Not for Profit

Published: April 5, 2022 | Updated: April 5, 2022

Poole charity ‘helping everyday people with everyday life’ proudly showcases fresh look

Poole Mayor Cllr Julie Bagwell, left, and Erika Sloper, Charity Project Manager, second right, with Marie Fitzwalter and Alex Tivnan.
By Andrew Diprose, editor

A charity which looks set to be busier than ever in coming months has showcased its fresh look – including a community coffee shop.

Poole Waste Not Want Not on the High Street supports families struggling to keep their heads financially above water.

A social supermarket provides access to everyday essentials with members able to choose the food they wish to have and then take it to the till to pay a donated price.

The charity, which uses the slogan ‘Helping everyday people with everyday life’, says the arrangement leads to a greater sense of dignity, choice, control and helps with budgeting skills.

A redesign of the signage to make it a more welcoming place has proved popular.

Positive feedback received includes comments such as: “It feels like any other supermarket, a place to feel proud to come.”

Meanwhile Erika Sloper, Charity Project Manager, pictured left, said the opening of a coffee shop within the social supermarket had also gone down with members.

She said: “It’s inspired everyone to get involved, giving them a sense of pride to be a part of the transformation.

“One volunteer commented on how the journey from start to finish has given her a sense of achievement – something she has never felt before.

“Having a place to come to meet and make friends in a safe and friendly environment is a lifeline to so many.”

Guests at the open day included Poole Mayor, Cllr Julie Bagwell, pictured, right, cutting the ribbon to officially mark the new coffee shop.

She said: “It’s an absolute pleasure to come along.

“To see the transformation in this place is heart-warming.”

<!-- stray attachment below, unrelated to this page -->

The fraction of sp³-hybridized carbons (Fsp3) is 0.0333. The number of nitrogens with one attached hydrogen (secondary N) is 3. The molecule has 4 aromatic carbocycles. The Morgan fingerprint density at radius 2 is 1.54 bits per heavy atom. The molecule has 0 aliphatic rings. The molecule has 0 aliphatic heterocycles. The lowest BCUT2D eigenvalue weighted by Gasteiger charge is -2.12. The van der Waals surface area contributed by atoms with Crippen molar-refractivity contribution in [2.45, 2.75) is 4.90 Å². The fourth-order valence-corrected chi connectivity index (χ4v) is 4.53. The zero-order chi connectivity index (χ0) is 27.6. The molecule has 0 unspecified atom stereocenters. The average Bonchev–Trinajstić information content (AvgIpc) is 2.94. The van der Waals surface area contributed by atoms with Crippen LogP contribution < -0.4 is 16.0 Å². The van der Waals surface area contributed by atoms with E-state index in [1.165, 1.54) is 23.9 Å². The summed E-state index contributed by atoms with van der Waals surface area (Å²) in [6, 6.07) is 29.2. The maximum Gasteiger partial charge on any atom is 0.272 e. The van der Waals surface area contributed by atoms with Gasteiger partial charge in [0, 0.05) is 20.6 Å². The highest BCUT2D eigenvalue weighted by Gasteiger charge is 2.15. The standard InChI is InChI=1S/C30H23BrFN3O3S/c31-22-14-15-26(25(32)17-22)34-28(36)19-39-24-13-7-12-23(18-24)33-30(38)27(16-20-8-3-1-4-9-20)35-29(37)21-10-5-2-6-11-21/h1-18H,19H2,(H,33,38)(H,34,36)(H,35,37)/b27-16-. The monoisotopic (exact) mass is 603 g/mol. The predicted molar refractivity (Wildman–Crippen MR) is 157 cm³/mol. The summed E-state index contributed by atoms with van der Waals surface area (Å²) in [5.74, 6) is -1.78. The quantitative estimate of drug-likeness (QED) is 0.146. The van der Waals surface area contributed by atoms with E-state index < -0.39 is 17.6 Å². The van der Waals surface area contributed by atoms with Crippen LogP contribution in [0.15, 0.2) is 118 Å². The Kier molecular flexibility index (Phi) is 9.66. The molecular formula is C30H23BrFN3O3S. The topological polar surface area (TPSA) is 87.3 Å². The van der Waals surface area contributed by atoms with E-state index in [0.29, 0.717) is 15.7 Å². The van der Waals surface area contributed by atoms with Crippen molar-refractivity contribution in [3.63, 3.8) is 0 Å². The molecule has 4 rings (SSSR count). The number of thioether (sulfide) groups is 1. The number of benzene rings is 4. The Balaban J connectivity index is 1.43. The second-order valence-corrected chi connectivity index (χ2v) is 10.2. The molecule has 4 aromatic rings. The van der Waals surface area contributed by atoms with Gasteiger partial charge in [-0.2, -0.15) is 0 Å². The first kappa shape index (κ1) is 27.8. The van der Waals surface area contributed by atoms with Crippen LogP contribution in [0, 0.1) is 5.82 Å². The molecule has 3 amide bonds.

Erika, who joined the charity in May last year, paid tribute to the “big family of volunteers’ who supported the day-to-day operation of the social supermarket and coffee shop.

She added: “Seeing so many people in partnership shows how working together really builds everlasting relationships.

“The community coffee shop has great potential to provide so much more including social groups, networking, basic food preparation workshops and training in a safe social space.

“They say things happen for a reason.

“Development and growth can be gained from the tough times we face.

“We have learned to listen and respect others.

“Changing the layout of the shop has created an inviting space.

“Opening our front doors leading onto the high street has changed people’s view.

“Our members feel proud to be entering a ‘real shop space’, a place to come to make their money go further.

“There are also recipe cards placed in the store to encourage people to cook nutritional meals.”

Bill Deans and Elaine Lawford, who helped build the charity, have stepped down as Trustees to enjoy a well-earned retirement but have been recognised as Life Presidents.

Erika, who is assisted by her ‘Co Pilot’ Marie Fitzwalter, said: “I thank them both for giving me the chance to continue this journey.”

Poole Waste Not Want Not has more than 1,200 members.